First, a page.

Inhibition works to eliminate alternatives for every decision of the nervous system. As someone said "When a tiger bounds towards you, what should your response be? Should you file your toenails? Do a cartwheel? Sing a song? Is this the moment to run an uncountable number of randomly generated response possibilities through the decision rule?" Animals cannot afford to freeze into immobility, unable decide between chewing grass and drinking water. Intelligent action, pivotal for survival, mandates a swift logic, which ceaselessly narrows possibilities down to a single answer. Nature's logic evaluates myriad known possibilities to choose one option for action. If the choice is to chew grass, the drive to quench thirst is instantly inhibited.

How Does The Mind Work?
What Do The Prefrontal Regions Do?
The prefrontal regions (PFR) have access to the global wisdom of the mind. The signals fired in this organ grant you a multi-dimensioned view of life. Its combinatorial memories process the unemotional judgments of the mind.  Unfortunately, the early warning systems in the amygdalae react to negative events before the prefrontal regions can truly assess a situation. While it takes around 300 milliseconds for the PFR to become aware of a disturbing event, the amygdalae react to it within 20 milliseconds!

The results cause you gut wrenching turmoil. Sadly, the knee-jerk responses of these emotion organs cause you to overreact to the world around you. Their momentary mischief in the morning can subconsciously trouble you the whole day. An awareness of the mechanism can enable you to effectively still their ill effects and recover your peace of mind.

How Does The Mind Work?
What Is The Real I?
Just like your visual experience of the sunset, the claustrum provides the current real time view of the system to all relevant regions of your brain. We call that view "consciousness." It is a subset of human perception. Just the way it recognizes a living intelligence in a barking dog, the brain recognizes an "I" as a real entity.  The "I" has a three dimensional view of the world, makes decisions and experiences life.  The brain locates this entity in an actual physical location, behind our eyes and in front of the back of our heads.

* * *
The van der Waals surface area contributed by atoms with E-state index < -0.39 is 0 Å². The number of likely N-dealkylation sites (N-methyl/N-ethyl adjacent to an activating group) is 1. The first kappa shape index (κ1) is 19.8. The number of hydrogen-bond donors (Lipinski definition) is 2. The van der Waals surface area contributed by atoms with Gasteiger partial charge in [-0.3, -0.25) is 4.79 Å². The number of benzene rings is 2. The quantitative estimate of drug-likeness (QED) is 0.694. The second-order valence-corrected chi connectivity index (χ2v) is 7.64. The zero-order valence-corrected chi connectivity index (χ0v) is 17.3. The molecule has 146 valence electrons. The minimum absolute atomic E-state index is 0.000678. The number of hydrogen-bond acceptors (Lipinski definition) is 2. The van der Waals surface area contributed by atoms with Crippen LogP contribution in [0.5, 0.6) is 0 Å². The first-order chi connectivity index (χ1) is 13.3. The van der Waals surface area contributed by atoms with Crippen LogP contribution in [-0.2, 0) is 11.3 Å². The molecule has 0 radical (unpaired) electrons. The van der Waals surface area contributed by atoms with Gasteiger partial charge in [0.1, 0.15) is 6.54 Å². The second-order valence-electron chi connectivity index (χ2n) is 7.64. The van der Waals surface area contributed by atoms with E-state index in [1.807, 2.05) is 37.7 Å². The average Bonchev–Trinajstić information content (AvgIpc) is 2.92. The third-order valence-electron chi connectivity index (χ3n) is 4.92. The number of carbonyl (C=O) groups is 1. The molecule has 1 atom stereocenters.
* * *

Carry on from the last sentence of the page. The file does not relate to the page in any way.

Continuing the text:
Even with eyes closed, the brain knows the positions of our arms and legs relative to such an "I." Muscles, tendons, joints, and the inner ear contain proprioceptors, (stretch receptors), that provide this information. The brain concludes that "I" is a physical entity with a mysterious perception of the world. An independent "I" in the brain is no more real than an "I" in a thermostat. Such an "I" is a confused mental construct.

How Does The Mind Work?
How Does Attention Help?

Your brain has this instant ability to switch your focus by inhibiting irrelevant neural activity. Your attention can be diverted by any region.  A pinprick on your skin can divert your attention.  An animal either drinks, or it chews grass. The system usually chooses. The choice inhibits irrelevant systems, and activates the motor systems, which then focus you.  Your PFR can also set your focus of attention.  If you decide to count up to ten, your anger will reduce. You will become more tactful towards your opponent. An awareness of the physical symptoms accompanying emotions can also instantly still activity in the amygdala. This website presents you with ways to still negative emotions. But, all these require a little practice.

How Does The Mind Work?
What Is Combinatorial Coding?

This brief description assumes that the wisdom of combinatorial coding makes the mind work. That process can explain the most powerful living intelligence on earth. Whatever may be your condition in life, nature has granted you this immense wisdom. Its pattern recognition mechanisms enable you to feel the emotions of joys, wonder and awe. They enable you to fathom and understand the complexity of the cosmos. Make that mind work for your peace and happiness.

This page was last updated on 31-Dec-2013



Jordan Peterson - Happiness
Can Artificial Intelligence Replace Humans?

JUST THINK...   What happens when you are beginning to talk? Your nervous system is picking an emotion, articulating an idea around it, choosing apt words from a vocabulary of thousands of words, arranging them in lexical and grammatical order and adjusting the pitch of your voice. Before you speak you are having no consciousness of the words you will use. Who is actually taking charge?  This question leads to the question "What is consciousness itself?" Is consciousness a spirit living in a human body?  Is it a life form that emerges from the nervous system?  This is the living hard problem of consciousness.